Focusing on Health and Wellness Programs Attracts Younger Employees in Sydney
The emphasis on health and wellness programs is on the upswing. In 2016, more and more companies are getting on board with the idea of promoting a culture of health and wellness. Previously, this meant annual physicals, monitoring of blood pressure and cholesterol, and mandatory exercise, but expanding health and wellness programs to deal with productivity issues like stress, emotional resilience, and communication is another positive new trend that is gaining ground among many forward-thinking organisations. Part of this change can be directly contributed to the rise of the Millennial generation. They are well cited as being more stressed, more anxious, and more depressed than any other living generation to date. As a result, older ideas about health and wellness, like simply losing weight or looking good, are being phased out in favour of more inclusive approaches that make happiness as much of a factor as BMI.
How the New Generation Is Viewing Happiness
The old metrics of the effectiveness of health and wellness programs were focused almost exclusively on “Return On Investment” (ROI), the amount spent on employees vs. the amount received in savings. Increasingly, however, companies, eager to woo the talent of educated Millennials are buying into the concept of “Wellness 2.0”. The new thinking is that programs addressing emotional needs promote social connections, and improve the group dynamic also increases happiness. That last part is particularly important, as Millennials are among the most well-informed and well-connected members of society. Using the internet, they can group up and find more of their own with similar opinions, and stay in contact on a near constant basis. This cultural shift is one that has the potential to solidify a new evolution in terms group interaction. Millennials are more open to accepting changing ideas about wellness than older generations, but it also presents new challenges for companies looking to adapt with the times, as Millennials, often busy and overburdened, are likely to quickly disregard information they see as antiquated or untrustworthy. Companies that can speak to the new concepts of happiness are more likely to attract and retain younger workers, a boon whether you’re coming from a purely economic point of view or a more humanitarian angle.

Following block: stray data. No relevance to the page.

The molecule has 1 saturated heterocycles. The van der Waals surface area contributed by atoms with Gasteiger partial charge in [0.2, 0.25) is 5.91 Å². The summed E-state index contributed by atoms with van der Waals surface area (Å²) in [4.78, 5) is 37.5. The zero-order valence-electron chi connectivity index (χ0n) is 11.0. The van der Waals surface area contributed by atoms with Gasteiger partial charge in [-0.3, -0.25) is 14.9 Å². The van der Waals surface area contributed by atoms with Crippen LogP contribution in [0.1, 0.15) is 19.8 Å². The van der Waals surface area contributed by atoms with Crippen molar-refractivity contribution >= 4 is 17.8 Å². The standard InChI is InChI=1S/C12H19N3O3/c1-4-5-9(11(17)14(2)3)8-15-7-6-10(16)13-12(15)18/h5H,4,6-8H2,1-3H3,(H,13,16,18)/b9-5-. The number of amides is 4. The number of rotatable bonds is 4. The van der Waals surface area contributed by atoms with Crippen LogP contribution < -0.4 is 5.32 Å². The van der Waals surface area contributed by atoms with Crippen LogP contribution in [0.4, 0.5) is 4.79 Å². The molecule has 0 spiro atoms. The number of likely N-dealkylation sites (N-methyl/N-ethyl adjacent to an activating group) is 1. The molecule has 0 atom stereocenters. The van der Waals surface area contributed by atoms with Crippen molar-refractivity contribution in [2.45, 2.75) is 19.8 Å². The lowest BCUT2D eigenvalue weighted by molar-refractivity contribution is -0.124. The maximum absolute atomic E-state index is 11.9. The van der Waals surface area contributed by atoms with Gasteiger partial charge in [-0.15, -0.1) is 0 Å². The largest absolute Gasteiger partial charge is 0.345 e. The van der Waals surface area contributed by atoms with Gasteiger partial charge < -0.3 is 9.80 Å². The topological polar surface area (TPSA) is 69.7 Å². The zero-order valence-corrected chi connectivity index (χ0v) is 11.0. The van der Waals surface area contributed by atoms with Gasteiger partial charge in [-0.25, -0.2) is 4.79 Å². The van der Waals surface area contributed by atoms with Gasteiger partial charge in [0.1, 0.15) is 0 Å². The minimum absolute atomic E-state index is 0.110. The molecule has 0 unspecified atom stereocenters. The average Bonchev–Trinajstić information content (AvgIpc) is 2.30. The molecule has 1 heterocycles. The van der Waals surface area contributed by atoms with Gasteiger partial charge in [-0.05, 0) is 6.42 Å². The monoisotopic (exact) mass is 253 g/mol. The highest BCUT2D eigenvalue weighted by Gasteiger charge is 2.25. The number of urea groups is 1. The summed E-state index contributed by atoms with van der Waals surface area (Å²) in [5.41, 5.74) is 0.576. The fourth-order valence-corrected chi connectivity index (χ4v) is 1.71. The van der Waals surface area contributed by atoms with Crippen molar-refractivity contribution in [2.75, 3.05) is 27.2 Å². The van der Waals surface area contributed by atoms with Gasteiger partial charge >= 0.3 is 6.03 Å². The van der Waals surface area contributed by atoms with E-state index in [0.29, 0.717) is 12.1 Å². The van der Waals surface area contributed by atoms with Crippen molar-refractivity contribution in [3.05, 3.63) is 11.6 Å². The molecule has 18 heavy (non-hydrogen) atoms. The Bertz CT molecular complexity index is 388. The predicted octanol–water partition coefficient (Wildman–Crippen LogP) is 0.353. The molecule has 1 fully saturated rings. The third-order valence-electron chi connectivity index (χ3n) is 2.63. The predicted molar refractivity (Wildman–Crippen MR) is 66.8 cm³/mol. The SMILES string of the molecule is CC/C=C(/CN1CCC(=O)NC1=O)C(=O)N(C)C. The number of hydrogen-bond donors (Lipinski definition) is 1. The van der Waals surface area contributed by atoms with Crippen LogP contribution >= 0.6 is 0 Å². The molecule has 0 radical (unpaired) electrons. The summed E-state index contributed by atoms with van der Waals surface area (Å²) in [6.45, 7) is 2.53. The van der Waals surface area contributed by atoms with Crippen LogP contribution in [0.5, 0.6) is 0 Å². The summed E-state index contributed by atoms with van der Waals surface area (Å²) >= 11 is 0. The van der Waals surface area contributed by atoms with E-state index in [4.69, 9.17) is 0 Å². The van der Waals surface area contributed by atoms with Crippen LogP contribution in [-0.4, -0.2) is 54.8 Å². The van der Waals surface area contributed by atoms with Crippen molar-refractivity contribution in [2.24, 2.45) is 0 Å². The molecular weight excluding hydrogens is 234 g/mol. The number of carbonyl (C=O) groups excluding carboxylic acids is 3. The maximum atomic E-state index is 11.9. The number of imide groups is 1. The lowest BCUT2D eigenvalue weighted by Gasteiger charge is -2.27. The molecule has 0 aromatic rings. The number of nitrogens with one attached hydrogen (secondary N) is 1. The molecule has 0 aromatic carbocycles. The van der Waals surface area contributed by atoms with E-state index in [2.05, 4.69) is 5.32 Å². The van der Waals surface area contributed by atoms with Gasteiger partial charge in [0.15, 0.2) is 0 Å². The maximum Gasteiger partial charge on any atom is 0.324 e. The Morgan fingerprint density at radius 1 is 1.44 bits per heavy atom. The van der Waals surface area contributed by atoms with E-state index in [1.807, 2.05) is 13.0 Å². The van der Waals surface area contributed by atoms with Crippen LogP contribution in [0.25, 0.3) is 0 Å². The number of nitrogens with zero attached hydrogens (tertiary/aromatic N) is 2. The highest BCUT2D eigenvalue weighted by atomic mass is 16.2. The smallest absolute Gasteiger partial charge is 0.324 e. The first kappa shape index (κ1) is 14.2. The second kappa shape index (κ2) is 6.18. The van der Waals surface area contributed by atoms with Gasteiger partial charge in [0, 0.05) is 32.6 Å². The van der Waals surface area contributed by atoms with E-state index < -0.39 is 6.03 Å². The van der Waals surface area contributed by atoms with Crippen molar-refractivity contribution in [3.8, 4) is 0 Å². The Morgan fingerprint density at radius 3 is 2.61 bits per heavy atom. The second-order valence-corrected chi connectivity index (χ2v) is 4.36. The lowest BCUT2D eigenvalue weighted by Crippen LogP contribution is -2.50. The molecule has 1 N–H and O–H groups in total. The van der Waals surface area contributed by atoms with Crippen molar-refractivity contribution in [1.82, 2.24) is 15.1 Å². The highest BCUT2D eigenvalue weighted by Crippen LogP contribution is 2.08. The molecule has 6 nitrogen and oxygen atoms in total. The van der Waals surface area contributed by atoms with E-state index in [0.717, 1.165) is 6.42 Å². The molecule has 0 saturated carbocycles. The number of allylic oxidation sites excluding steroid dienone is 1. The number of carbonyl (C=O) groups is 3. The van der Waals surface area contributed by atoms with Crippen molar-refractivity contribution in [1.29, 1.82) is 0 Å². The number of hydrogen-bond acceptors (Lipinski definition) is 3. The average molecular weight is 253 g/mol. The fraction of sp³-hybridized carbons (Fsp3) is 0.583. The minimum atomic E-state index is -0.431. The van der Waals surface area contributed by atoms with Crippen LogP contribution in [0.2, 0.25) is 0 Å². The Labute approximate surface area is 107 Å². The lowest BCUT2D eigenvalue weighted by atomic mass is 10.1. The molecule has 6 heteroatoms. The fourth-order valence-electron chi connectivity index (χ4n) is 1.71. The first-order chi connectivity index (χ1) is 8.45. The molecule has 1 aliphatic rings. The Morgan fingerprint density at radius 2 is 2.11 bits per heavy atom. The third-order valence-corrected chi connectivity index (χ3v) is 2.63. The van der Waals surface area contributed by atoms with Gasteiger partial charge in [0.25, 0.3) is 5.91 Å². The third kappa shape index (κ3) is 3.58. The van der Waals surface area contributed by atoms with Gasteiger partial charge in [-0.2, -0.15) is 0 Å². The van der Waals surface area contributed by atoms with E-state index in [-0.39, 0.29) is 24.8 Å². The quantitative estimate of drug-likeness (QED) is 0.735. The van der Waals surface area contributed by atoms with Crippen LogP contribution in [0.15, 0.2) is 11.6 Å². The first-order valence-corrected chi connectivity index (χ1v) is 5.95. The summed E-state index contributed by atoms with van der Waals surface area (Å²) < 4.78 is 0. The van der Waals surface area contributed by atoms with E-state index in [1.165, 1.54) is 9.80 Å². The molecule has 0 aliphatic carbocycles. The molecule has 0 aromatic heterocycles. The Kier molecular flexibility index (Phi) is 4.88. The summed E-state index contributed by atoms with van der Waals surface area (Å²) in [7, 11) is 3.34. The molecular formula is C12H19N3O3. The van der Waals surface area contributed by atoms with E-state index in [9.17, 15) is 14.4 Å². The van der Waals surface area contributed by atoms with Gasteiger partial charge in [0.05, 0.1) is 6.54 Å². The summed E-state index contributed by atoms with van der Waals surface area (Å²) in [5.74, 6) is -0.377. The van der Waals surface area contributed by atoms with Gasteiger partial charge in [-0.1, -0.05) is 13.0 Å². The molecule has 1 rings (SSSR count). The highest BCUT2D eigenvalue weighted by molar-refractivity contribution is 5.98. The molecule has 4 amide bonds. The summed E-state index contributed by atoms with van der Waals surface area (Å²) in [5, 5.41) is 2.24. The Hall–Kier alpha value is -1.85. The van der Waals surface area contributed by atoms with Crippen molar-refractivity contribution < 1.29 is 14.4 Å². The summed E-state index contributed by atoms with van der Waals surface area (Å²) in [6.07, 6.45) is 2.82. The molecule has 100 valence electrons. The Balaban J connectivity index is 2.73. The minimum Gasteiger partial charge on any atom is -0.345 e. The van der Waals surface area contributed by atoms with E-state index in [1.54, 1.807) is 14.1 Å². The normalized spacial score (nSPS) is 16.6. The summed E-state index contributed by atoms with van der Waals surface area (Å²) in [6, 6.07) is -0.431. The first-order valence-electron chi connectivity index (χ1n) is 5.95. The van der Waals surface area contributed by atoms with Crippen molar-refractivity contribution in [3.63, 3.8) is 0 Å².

What a higher self Is Doing With Health and Wellness Programs
Our philosophy, which we have implemented in Sydney, places an emphasis on authenticity and honesty. It is an approach that resonates with the younger generation. We communicate directly and clearly evaluate the goals of a program before execution. Furthermore, our work is evidence based, which is a big selling point for younger audiences. Millennials are heavy tech users who devour information at a lightning pace. If an idea doesn’t have the facts to back it up, it is handily rejected for an idea that does. Our dedication is to provide hard data to supplement our positions and practices.
If you operate a business in the Sydney area and want to devise a health and wellness program that appeals to the next generation, please contact us today via email at firstname.lastname@example.org, or call us on 0439 300 614.